With Russia isolated, what will the future of the BRICS look like?

With Western sanctions over the invasion of Ukraine strangling the Russian economy, the future of the BRICS, the alliance of countries that also includes Brazil, India, China and South Africa, is in danger.

Could the international community’s condemnation of Vladimir Putin’s government lead to a rapprochement between the group’s components or lead to the break-up of the alliance, which has not been very active lately?

Ricardo Bruno Boff, professor of the course of international relations at the University of Vale do Itajaí (Univali), mentioned that before the invasion of Ukraine by Russia, the BRICS, created with the aim of building alternatives of cooperation to the Western system of rules and institutions established after World War II, they were already losing momentum, due to Brazil’s alignment with the Trump administration during the first two years of Jair’s administration Bolsonaro and South Africa’s economic problems.

“Now, at this time, as things stand, it is clear that BRICS is no longer a priority, including for Russia. The institution itself is postponed, even the meetings, Putin has certainly d ‘other things on the mind at the moment’, explained Boff, in an interview with Gazeta do Povo.

The other Russian BRICS avoided outright condemnation of the invasion of Ukraine. The day after the war began, India and China abstained in a vote at the UN Security Council condemning the operation (the resolution was overturned with the Russian veto) – South Africa is not on the board and Brazil voted against the Russians.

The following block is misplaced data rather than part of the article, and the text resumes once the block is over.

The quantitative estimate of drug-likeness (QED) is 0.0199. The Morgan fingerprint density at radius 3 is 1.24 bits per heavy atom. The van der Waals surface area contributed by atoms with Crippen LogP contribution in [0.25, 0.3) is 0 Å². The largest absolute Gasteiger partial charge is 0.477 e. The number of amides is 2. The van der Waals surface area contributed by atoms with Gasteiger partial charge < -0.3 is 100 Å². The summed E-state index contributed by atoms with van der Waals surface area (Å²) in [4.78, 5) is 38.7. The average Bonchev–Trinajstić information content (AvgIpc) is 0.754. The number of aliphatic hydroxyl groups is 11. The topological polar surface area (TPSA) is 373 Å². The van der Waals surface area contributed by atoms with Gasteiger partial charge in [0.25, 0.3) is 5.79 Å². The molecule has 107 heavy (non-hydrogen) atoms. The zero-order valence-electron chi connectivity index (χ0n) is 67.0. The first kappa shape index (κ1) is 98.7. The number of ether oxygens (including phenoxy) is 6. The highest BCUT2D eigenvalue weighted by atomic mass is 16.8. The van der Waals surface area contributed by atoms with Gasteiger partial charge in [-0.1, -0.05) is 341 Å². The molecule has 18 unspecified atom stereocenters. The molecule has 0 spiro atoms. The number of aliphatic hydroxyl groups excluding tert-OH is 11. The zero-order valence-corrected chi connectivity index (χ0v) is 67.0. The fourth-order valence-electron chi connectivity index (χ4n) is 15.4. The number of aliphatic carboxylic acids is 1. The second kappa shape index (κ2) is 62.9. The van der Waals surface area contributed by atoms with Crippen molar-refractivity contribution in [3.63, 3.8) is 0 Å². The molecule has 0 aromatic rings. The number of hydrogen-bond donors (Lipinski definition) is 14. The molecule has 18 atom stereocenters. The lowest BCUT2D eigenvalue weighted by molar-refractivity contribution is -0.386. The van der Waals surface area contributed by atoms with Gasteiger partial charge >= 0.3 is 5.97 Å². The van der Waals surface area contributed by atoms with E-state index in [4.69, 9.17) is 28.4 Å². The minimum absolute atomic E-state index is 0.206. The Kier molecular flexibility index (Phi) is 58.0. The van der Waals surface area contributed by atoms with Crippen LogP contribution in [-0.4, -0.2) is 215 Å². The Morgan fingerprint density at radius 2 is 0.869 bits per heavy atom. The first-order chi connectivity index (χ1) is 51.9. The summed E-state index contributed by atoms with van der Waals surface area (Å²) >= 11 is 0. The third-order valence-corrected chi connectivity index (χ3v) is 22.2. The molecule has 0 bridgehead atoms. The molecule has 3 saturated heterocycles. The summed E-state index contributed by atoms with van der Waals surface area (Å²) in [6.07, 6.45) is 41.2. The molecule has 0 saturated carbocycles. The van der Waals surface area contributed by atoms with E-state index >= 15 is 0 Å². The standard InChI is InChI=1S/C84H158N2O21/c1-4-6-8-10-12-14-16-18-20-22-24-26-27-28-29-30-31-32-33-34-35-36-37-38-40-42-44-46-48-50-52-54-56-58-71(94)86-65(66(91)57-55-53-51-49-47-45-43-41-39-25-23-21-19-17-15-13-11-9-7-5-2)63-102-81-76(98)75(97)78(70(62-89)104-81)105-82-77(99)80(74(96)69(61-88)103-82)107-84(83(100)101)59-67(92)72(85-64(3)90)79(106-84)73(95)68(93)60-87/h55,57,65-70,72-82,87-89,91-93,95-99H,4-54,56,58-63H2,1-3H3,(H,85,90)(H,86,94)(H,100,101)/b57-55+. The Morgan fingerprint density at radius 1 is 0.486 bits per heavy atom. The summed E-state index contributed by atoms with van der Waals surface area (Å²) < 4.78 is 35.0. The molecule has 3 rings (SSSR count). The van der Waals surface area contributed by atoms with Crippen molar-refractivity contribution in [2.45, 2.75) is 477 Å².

A position he maintained a few days later in a vote at the UN General Assembly, when the South Africans, Indians and Chinese abstained.

However, despite these condemnations, Bolsonaro did not impose sanctions on Russia and defended a pragmatic position, due to Brazil’s interests in foreign trade with Moscow, such as the import of fertilizers.

China, seen as Putin’s big geopolitical partner, has criticized Western sanctions and offered to mediate a solution to the conflict, but this week the US press reported that the country plans to help financially and with arms Russian action in Ukraine – which the Kremlin and Beijing have denied.

Relations with the Soviet Union

South African President Cyril Ramaphosa said he had been asked to mediate negotiations. His party, the African National Congress, is sympathetic to Moscow, for the Soviet Union’s support for the party during apartheid.

“Russia is our friend through and through,” said Lindiwe Zulu, South Africa’s minister for social development, who, according to the New York Times, studied in apartheid-era Moscow. “Let’s not criticize this relationship that we’ve always had.”

Without giving further details, the Russian Embassy in South Africa recently expressed its thanks on Twitter for the solidarity of the people of the African country.

“Dear followers, we have received many letters of solidarity from South Africans, both individuals and organisations. We appreciate your support and are glad that you have decided to stay with us at this time, while Russia , like 80 years ago, fight Nazism in Ukraine!